Matt Bomer reveals he lost Superman role due to sexuality: "That's my understanding."

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12 Jun 2024, 12:11

Credit: Getty/Warner Bros

Actor Matt Bomer opens up about losing the Superman role in the early 2000s and he believes it was due to being gay, shedding light on the industry's past prejudices.

In a revelation that could rival any plot twist in the Superman saga, actor Matt Bomer has shared that he lost the opportunity to don the iconic red cape and tights of Superman because of his sexuality.

On The Hollywood Reporter's Awards Chatter podcast, Bomer candidly discussed how being gay may have cost him the role of the Man of Steel.



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"That's my understanding," Bomer said when asked if his sexuality played a part in him losing the part.

"How, and why, and who, I don't know, but yeah, that's my understanding."

The Emmy-nominated and Golden Globe-winning actor, known for his roles in Fellow Travelers and White Collar, reflected on the industry's climate at the time, stating: "That was a time in the industry when something like that could still really be weaponised against you."

Bomer's brush with superhero fame dates back to the early 2000s with a project titled Superman: Flyby, penned by none other than J.J. Abrams.

This version of Superman never saw the light of day, but Bomer's journey through the audition process was intense.

"I went in on a cattle call for Superman, and then it turned into a one-month audition experience where I was auditioning again and again and again," Bomer recounted. He even signed a three-film contract with Warner Bros.

The project initially had Brett Ratner at the helm, a director whose career later hit a nosedive due to multiple allegations of sexual misconduct during the MeToo movement.

Bomer was Ratner's top choice for the role, but Ratner departed in March 2003, citing the difficulty in casting Superman.

"I have chosen to withdraw as director of Superman. The difficulty of casting the role of Superman has contributed to my decision," Ratner stated at the time.

Entertainment Weekly and Variety reported that studio executives were reluctant to cast Bomer after actors like Josh Hartnett and Paul Walker turned down the role.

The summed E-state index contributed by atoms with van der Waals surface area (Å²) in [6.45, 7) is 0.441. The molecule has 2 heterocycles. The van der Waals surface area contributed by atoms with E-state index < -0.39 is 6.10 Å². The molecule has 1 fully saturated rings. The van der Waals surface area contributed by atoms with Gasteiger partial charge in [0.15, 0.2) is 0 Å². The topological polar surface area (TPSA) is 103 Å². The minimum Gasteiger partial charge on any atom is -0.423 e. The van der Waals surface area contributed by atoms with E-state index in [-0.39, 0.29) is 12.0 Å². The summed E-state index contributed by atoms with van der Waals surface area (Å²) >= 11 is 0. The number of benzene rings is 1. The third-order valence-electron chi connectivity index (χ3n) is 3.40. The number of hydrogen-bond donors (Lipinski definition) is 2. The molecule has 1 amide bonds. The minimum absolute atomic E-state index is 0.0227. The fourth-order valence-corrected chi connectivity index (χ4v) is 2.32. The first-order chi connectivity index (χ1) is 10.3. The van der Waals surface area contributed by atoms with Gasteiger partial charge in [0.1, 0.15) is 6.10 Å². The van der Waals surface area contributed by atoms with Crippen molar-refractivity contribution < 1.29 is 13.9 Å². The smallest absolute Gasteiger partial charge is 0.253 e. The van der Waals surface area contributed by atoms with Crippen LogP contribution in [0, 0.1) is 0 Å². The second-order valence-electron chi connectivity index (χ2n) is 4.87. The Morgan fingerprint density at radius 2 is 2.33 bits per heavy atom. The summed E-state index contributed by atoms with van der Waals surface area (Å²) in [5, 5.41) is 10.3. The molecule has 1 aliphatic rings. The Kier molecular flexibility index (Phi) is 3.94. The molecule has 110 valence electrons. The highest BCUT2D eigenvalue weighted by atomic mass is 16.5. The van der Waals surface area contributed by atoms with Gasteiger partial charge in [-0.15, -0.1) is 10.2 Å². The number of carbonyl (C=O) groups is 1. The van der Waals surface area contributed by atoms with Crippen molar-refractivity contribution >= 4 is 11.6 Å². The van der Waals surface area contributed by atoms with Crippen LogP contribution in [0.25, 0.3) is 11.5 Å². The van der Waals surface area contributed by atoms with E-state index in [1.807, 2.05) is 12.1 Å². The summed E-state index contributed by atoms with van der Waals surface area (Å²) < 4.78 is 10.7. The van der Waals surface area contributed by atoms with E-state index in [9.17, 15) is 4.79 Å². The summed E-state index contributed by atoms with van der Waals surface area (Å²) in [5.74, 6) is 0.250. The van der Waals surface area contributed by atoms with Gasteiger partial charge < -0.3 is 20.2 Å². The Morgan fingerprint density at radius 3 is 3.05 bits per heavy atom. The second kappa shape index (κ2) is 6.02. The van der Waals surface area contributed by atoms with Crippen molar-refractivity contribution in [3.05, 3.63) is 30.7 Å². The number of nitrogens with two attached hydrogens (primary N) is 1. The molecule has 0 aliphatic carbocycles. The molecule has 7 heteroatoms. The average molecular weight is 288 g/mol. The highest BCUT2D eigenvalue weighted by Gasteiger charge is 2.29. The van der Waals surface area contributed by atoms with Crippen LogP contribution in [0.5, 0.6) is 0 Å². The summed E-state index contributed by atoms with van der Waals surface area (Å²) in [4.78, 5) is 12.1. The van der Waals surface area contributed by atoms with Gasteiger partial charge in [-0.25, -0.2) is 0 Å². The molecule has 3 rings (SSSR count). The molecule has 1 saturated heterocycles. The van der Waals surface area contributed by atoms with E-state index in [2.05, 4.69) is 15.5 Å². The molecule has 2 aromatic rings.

The studio reportedly had Brendan Fraser in mind for the high-profile part instead.

The timeframe of the scuttled film was less than a decade before Bomer publicly came out as gay in 2012.

Novelist Jackie Collins later confirmed the impact of Bomer's sexuality on the decision, saying: "Matt Bomer, who is the most gorgeous looking guy and the star of White Collar, he had not come out of the closet, but people in the know knew he was gay."

She continued to tell Gaydar Radio in 2012: "His audition tape went in, and he called up the agent, and somebody didn't like him and told [the producers] he was gay. They said, 'No, no, we can't cast you.' The reason he didn't get cast was because he was gay."

An insider later told E! News that the director change, not Bomer's sexuality, was the reason he lost the role.

"Matt was Brett's Superman. He would never have not cast Matt because he's gay. Brett knew Matt was gay.

"They're good friends. Matt not being Superman had nothing to do with his sexuality. It was because the director changed," the source said.

Bomer didn't completely miss out on his Superman moment, though. He voiced the superhero in the 2013 animated film Superman: Unbound, sharing the screen with voices like Stana Katic, John Noble, and Diedrich Bader.

The Superman: Flyby project saw several directors come and go, with McG replacing Ratner in 2004, only to leave shortly after.

McG tested actors such as Jared Padalecki, Jason Behr, and a young Henry Cavill, who would eventually land the role in the 2013 film Man of Steel.

Ultimately, Bryan Singer, whose career also faced significant controversy, took the reins and directed the 2006 film Superman Returns, starring Brandon Routh.

Reflecting on this chapter of his career, Bomer’s story serves as a reminder of Hollywood's rocky journey towards inclusivity and acceptance.

While the cape may have slipped through his fingers, Bomer continues to soar in his career, proving that sometimes, real-life heroes don't need superpowers to make a difference.